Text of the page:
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Internet service is not connecting with fliers

Boeing is ending its in-flight offering. Price and availability are factors in its demise. But two other firms plan to enter the market.

October 28, 2006|James Gilden | Special to The Times

The Cardinals were leading the Tigers 5-1 in the sixth inning of the first game of the World Series when I received an e-mail last Saturday night.

"I'm hoping to be able to catch the rest of the game online," wrote Matt Coviello of Newport Beach.

I met Coviello just six hours before, while he was waiting to check in for a Lufthansa flight from Los Angeles International to Frankfurt, Germany, on his way to Rome for a conference.

Keeping tabs on the World Series online may seem unremarkable, but he was doing so on the only Internet broadband service available in flight -- called Connexion by Boeing.

Although he had made the trip twice previously, it was his first time using the service. "It's a Saturday, so not much work to be done this time of the week," he said, "but it's pretty fun to be online at 33,000" feet. Whether for fun or for work, the option to use Connexion is due to expire at the end of the year.

Boeing Co. is pulling the plug on the unprofitable business after about two years of active service. Only 10 airlines -- all international carriers -- had installed it. The Chicago-based aerospace company is expecting a $320-million pretax charge in the second half of 2006 to shut it down.

"Over the last six years, we have invested substantial time, resources and technology in Connexion," Boeing Chief Executive James McNerney said. "Regrettably, the market for this service has not materialized as had been expected."

I chatted about it with travelers last Saturday at Tom Bradley International Terminal at LAX.

Every laptop-toting traveler I spoke with had heard of the service but had never tried it and had no plans to do so.

"I know about the service but won't pay for it," said Razmik Abnous of San Francisco.

For the passengers I talked to, the main competition for in-flight Internet was reading or sleeping on the long flight.

Connexion's price of about $30 for an entire flight was also a factor.

The good news is that until the end of the year Boeing is offering the service free. The bad news is it is available only on a smattering of international flights from the U.S.

That no domestic airlines installed the service, which costs nearly $1 million per plane, was another factor in its demise. Of the 10 airlines that did install it, Lufthansa has the most, with 63 of its 80 long-haul aircraft Internet-enabled.

"For us, this was a significant investment," Lufthansa spokeswoman Jennifer Urbaniak said. "We are actively looking for an alternative solution and are hoping to continue discussions with Connexion by Boeing for a more reasonable timing for the phaseout."

She said the service was popular with passengers, attracting as many as 50 users a flight. Two other companies are working to offer in-flight Internet solutions, but neither could immediately step in and pick up where Boeing left off.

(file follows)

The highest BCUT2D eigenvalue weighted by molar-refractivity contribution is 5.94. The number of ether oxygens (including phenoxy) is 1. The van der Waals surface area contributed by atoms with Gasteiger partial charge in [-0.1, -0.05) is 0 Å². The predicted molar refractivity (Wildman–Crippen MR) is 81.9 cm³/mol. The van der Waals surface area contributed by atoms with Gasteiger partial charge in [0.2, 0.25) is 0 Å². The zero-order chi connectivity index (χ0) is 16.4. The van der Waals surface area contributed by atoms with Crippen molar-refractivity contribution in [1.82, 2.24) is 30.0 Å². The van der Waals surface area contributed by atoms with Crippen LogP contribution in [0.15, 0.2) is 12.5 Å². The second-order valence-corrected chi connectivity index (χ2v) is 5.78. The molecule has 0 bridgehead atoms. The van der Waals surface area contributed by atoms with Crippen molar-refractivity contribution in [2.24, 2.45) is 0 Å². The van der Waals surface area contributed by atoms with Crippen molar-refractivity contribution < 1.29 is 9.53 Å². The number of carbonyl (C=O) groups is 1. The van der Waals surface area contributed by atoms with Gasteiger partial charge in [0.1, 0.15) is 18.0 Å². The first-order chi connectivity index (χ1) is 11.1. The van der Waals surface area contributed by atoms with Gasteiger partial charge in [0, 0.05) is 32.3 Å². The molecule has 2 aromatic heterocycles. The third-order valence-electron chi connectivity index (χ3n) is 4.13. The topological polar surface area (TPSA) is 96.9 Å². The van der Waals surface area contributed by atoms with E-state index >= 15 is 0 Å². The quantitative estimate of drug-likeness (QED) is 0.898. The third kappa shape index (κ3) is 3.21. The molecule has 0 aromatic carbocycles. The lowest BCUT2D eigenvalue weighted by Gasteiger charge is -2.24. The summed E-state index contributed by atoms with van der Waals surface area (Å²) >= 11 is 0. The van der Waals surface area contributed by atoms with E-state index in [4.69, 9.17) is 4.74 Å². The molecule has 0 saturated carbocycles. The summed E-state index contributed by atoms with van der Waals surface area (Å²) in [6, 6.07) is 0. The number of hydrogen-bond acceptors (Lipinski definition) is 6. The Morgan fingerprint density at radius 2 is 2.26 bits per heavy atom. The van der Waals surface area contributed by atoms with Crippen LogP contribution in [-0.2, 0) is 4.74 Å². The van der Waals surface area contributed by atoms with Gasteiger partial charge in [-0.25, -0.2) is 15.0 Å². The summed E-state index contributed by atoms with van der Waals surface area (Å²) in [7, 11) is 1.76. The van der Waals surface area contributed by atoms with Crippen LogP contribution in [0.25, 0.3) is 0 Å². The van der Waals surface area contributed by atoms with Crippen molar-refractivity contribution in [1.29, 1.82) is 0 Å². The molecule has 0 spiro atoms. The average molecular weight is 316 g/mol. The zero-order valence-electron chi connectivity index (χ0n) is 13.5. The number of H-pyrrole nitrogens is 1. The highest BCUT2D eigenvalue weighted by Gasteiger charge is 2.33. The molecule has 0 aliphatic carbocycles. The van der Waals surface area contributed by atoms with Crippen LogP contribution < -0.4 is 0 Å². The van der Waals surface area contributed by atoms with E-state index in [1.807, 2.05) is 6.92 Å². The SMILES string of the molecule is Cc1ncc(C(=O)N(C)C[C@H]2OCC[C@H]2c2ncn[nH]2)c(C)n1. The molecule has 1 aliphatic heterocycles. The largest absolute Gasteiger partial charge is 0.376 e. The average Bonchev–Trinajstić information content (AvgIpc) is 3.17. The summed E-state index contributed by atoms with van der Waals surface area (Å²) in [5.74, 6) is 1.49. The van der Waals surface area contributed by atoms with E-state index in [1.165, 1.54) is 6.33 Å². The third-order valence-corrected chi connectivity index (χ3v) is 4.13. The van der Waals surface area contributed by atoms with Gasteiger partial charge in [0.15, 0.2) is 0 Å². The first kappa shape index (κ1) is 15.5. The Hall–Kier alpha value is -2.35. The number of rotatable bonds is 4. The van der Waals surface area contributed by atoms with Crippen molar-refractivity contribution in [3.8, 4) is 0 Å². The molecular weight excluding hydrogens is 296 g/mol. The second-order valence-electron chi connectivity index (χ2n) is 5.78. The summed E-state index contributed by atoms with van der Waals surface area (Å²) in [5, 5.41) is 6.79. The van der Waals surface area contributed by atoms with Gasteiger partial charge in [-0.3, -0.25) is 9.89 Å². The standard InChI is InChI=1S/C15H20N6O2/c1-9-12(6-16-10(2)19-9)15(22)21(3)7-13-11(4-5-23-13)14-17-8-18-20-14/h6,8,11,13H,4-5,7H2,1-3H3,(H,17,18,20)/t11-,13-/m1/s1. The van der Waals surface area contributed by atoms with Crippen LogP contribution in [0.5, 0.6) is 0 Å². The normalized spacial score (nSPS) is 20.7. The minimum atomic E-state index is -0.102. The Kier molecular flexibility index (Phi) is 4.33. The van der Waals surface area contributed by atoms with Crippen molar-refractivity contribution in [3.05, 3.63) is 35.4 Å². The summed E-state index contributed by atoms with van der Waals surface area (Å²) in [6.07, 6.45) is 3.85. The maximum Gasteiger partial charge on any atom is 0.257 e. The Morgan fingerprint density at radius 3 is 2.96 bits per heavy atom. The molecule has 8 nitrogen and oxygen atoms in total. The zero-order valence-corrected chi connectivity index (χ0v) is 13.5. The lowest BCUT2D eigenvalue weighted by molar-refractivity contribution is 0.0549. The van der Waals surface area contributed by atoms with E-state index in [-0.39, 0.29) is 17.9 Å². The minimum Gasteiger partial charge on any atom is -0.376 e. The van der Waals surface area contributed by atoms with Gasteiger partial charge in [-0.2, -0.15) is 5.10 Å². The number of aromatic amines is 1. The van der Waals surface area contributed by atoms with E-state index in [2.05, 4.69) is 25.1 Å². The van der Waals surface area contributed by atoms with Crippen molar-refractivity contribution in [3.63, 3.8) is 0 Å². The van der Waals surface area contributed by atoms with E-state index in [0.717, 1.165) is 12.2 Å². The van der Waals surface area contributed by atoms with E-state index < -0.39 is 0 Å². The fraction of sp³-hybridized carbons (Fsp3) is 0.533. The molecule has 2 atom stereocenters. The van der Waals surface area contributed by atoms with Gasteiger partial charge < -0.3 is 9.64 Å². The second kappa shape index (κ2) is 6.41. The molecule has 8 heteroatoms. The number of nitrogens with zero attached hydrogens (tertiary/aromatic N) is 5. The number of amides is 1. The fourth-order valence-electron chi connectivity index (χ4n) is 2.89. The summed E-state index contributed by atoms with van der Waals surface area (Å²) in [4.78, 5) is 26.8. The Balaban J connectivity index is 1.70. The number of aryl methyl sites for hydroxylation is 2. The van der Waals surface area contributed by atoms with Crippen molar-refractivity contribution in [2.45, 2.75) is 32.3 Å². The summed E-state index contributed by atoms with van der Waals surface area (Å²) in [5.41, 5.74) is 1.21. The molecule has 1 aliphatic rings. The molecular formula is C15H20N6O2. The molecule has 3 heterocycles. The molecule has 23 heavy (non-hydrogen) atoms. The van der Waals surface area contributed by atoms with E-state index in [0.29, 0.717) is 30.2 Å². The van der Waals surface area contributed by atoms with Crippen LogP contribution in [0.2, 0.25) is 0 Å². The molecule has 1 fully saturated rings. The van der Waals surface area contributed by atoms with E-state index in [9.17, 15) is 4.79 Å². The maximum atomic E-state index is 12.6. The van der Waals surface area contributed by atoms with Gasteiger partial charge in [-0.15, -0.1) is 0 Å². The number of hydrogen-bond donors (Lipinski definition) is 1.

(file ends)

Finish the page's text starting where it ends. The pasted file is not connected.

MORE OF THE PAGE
In June, Louisville, Colo.-based AirCell Inc., bid on and won the exclusive in-flight broadband license in a Federal Communications Commission frequency auction. The company makes and supports airborne telecommunication systems for business and general aviation, government and air transport markets.

AirCell is developing a ground-to-air broadband system for North America that travelers should start seeing on planes in early 2008.

The economics of that system make it a more viable business model than Boeing's satellite-to-air system, said Jack W. Blumenstein, AirCell's CEO.

The system, which will cost about $100,000 per airplane, is more economical to install and weighs much less than the Boeing system. That means greater fuel economy.

"We are far into the planning with a number of airlines," said Blumenstein, though he declined to name any.

Unlike Connexion, AirCell's system will work only when airplanes are flying over land or within a couple of hundred miles of the coast.

As a result, most transatlantic routes are out. It is feasible, however, that a land-based system could keep passengers connected on a Los Angeles-to-Europe flight using the polar route for all but a couple of hours, Blumenstein said.

Business travelers have different travel habits on a domestic versus a long overnight flight. Sleep is not something that will compete with broadband access on shorter flights. Flights of 1 1/2 hours and longer, Blumenstein said, are the "sweet spots" for the Internet service.

"It's a very different usage pattern," he said, suggesting that passengers will power up to check e-mail or send a PowerPoint presentation so they can relax on arrival.

Pricing will be competitive with what it costs to use a wireless connection at a Starbucks, Blumenstein said, with initial pricing expected to be about $10 per flight.

In Europe, competition is coming from OnAir, a satellite-based system offered by European airplane manufacturer Airbus and its partner SITA Inc., an air transportation telecommunications and technology company.

The joint venture is confident that its business model for providing in-flight Internet access will succeed where Boeing failed. OnAir is adopting a phased approach. It will begin offering services for mobile devices, such as BlackBerrys, in 2007. It is also working on offering chat and e-mail through in-seat entertainment systems. It expects to have full Internet functionality beginning in 2008.

OnAir does not have plans to enter the transatlantic or North American market, a spokesman said.

"OnAir's proposition is different from Connexion by Boeing's," said George Cooper, CEO of OnAir. "The two companies have taken a fundamentally different approach to developing passenger communication services."

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